posted by Nelson at 8:21 AM on August 29, 2011


To my knowledge, Christine Ferber's Confiture de Framboise à la Violette can't be had for love or money in the US.* Chocolate and Zucchini's rhapsody about it here; available in Paris at Le Bon Marché, 38 rue de Sèvres.

*Note that I would love to be proved wrong on this...if anyone knows of a US source, or even a European source willing to ship the US, I'd love to know about it!
posted by apparently at 8:25 AM on August 29, 2011


You have to get macarons. With one o, not two.
posted by Threeway Handshake at 8:37 AM on August 29, 2011


I think they're gross, but most people disagree and think they're heaven on earth: Haribo Fraise Tagada. Despite their Haribo provenance, they're only available in France.
posted by atomicstone at 9:24 AM on August 29, 2011


Caramel-buerre-salé (butter and salt caramels) from A L'etoile d'Or! Oh my goodness, they are so good. As I remember, about 12 EUR for a small bag.
posted by quadrilaterals


Pick up Bernachon chocolate bars there too. Bernachon doesn't ship abroad. Also L'etoile d'Or is the only place in Paris that sells them - Bernachon is based in Lyon.
posted by vacapinta at 9:27 AM on August 29, 2011


Mariage Freres tea is amazing but they sell it in NYC.
posted by vacapinta at 9:40 AM on August 29, 2011


Many of the higher end boulangeries provide special canvas bags like this for people who would like to carry their bread home. In general bags and baskets often make an interesting present since the French tend to take them with them to market - and they like something attractive and built to last.

Stuff like spice racks or watercolour paints which are labelled in French make straightforward but interesting presents.
posted by rongorongo at 9:47 AM on August 29, 2011


Votive Candle from Notre Dame.
posted by JimmyJames at 9:50 AM on August 29, 2011


La Droguerie has ribbons and other notions--buttons, etc. Great stuff. I'm also a huge fan of the enameled signs and house numbers--BVH has a very cool hardware dept.

La Droguerie | 9 Rue Jour 75001 Paris | Métro : Étienne Marcel
posted by Ideefixe at 9:51 AM on August 29, 2011


I just wanted to chip in that L'Etoile d'Or is fantastic - as implied by the above comment about the chocolates, they stock lots of specialty cookies and candies from all over France that you otherwise have to travel far and away to buy. They are pricy, but you save the trips to all the little villages and they usually come in a nice tin. I also want to recommend their pate a fruits and the little cassis gummies with the cassis liqueur in them.

If you go when the owner is working, and you are looking to buy and are nice, she will force samples on you. =)
posted by whatzit at 10:06 AM on August 29, 2011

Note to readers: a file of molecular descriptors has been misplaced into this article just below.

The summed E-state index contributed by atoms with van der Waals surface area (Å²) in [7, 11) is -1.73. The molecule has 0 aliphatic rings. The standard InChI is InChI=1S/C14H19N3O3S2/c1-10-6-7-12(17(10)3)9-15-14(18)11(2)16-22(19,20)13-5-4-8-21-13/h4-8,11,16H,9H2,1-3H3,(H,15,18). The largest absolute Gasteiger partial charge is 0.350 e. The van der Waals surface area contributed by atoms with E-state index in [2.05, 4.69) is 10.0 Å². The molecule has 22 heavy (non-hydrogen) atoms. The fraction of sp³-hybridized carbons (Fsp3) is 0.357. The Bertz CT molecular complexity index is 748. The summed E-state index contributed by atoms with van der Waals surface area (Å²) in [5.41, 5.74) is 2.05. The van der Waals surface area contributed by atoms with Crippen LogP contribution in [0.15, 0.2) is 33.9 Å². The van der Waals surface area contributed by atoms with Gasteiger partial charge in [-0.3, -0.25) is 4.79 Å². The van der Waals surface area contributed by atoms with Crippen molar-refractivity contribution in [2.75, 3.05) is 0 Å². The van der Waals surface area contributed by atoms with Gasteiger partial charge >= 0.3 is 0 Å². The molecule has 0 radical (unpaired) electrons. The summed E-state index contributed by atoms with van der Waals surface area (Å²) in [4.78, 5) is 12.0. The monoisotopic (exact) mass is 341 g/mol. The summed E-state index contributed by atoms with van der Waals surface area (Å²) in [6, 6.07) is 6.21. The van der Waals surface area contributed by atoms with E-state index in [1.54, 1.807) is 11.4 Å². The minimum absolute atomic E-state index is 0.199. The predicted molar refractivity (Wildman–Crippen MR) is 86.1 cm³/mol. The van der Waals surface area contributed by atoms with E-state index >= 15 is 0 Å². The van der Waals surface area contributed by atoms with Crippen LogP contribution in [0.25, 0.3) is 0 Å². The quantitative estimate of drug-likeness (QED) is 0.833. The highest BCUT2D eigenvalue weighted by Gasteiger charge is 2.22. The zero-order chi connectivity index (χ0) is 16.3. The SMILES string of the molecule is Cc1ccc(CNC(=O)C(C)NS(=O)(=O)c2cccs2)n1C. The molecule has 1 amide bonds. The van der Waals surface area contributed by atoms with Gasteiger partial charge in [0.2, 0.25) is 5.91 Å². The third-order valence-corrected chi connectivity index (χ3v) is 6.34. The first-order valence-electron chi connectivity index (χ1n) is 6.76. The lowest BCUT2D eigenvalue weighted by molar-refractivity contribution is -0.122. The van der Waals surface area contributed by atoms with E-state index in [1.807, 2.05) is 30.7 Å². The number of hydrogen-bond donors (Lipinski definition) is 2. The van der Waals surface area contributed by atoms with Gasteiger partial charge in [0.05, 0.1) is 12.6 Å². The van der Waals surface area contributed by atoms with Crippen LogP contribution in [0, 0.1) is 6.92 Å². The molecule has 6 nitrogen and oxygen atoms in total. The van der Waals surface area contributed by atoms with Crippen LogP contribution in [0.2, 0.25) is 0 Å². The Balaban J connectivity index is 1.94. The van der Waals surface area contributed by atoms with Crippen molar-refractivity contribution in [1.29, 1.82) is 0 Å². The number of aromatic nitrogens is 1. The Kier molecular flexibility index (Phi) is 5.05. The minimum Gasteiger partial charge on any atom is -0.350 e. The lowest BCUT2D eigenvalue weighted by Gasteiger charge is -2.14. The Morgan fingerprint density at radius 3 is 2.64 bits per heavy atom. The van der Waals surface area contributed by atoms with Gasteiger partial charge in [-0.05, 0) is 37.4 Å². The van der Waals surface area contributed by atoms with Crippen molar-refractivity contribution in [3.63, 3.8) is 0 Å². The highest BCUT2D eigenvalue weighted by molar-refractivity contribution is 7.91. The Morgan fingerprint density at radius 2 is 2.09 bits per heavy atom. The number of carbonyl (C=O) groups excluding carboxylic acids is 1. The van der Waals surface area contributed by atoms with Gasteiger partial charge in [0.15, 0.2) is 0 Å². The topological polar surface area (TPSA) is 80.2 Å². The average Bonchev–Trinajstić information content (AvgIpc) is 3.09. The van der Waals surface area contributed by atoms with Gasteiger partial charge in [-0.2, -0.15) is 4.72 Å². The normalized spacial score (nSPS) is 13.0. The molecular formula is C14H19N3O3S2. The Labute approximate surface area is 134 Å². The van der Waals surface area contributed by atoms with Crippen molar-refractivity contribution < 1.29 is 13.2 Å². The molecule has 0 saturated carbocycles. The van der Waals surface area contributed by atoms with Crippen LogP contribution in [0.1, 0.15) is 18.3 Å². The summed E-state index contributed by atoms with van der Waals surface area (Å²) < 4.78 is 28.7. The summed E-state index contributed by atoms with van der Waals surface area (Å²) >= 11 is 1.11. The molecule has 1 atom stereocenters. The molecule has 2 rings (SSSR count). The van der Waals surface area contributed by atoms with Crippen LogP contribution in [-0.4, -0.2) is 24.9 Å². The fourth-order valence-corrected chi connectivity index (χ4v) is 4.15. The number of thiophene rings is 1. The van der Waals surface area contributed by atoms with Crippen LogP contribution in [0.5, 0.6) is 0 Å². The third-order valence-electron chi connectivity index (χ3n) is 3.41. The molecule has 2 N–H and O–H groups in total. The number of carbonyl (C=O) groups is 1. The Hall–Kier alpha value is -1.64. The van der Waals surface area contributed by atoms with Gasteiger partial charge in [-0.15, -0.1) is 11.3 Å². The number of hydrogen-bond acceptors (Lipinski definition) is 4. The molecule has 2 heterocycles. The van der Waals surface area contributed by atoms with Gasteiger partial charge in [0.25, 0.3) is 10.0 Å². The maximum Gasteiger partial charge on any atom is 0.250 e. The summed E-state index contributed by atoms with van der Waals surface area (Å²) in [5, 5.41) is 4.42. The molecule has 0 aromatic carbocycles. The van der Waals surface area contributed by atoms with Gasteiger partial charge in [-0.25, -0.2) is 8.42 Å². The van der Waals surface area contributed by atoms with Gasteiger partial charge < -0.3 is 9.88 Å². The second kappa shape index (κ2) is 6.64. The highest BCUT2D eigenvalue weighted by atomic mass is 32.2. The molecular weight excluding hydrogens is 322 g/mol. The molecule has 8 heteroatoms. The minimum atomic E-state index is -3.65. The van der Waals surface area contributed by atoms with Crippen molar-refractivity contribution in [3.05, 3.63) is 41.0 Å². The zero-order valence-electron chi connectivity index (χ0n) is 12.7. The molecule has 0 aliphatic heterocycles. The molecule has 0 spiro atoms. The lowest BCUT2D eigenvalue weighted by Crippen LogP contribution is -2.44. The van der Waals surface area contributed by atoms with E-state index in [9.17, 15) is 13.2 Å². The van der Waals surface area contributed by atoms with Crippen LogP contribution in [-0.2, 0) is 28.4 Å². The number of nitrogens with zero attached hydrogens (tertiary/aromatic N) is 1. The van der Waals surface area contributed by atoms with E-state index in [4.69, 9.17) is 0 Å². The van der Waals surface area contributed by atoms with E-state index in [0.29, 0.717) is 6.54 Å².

David Lebovitz, an excellent food writer who lives in Paris, has a pretty extensive post on this that might be of interest.
posted by carrienation at 10:37 AM on August 29, 2011 [1 favorite]


Unique booze à la francaise; in ascending order of head hardness:

Suze
Benedictine
Poire Williams
(Green) Chartreuse
posted by protorp at 11:44 AM on August 29, 2011


An ounce of Mitsouko perfume by Guerlain. I would commit mayhem for an ounce of the real thing!
posted by BostonTerrier at 12:10 PM on August 29, 2011


protorp, the regular green Chartreuse is readily available in New York. In the full-size bottles, no less.

The V.E.P. Chartreuse, or even the knockout Elixir Vegetale -- I haven't seen them as much. he Elixir Vegetale especially. (It used to be my birthday drink, since it was so special, and also because drinking it more than once a year is probably a Bad Idea. Marvellous, but your tongue shrivels up like a slug under salt.)
posted by Capt. Renault at 12:55 PM on August 29, 2011


I have a few standards (previously): stationery, kitchen linen (tablecloths, teatowels), lotions & potions, room scents.

there is much available Duty Free that you simply cannot buy in the US

It looks like it's a direct flight this time, but if you connect on after an international flight, be sure to leave room in your checked bags to stow any duty free liquids after clearing customs, because screeners generally don't give a hoot about the sealed bags.
posted by holgate at 1:22 PM on August 29, 2011


Small bottle of Cedar Oil Incense from The Louvre. Smells just like Notre Dame Cathedral & lasts forever!
posted by bricksNmortar at 7:07 PM on August 29, 2011


I brought back a bunch of stuff for friends when I returned from Paris last year. My brother and another good friend got bottles of Absinthe from this shop in the Marais. Popular gift and a fun shopping experience for me. The Marais had a ton of cool places. I also brought home a bunch of French chocolate, and 2 bottles of wine that I didn't think would be easy to find at home - nothing fancy, but hey it was HAND CARRIED from Paris.

One thing I didn't bring back, but I just have to mention - The T-Shirts at the Maritime Museum by the Eiffel Tower were Gaultier.

Really.
posted by Noon Under the Trees at 7:58 PM on August 29, 2011


The one thing I wish I'd brought more of from Paris was chocolate. There are several lovely little chocolateries there, and a selection from any of them will yield great happiness.
posted by amtho at 8:33 PM on August 29, 2011


Get some pastries or macaroons from LADUREE.
posted by cnc at 11:35 AM on August 30, 2011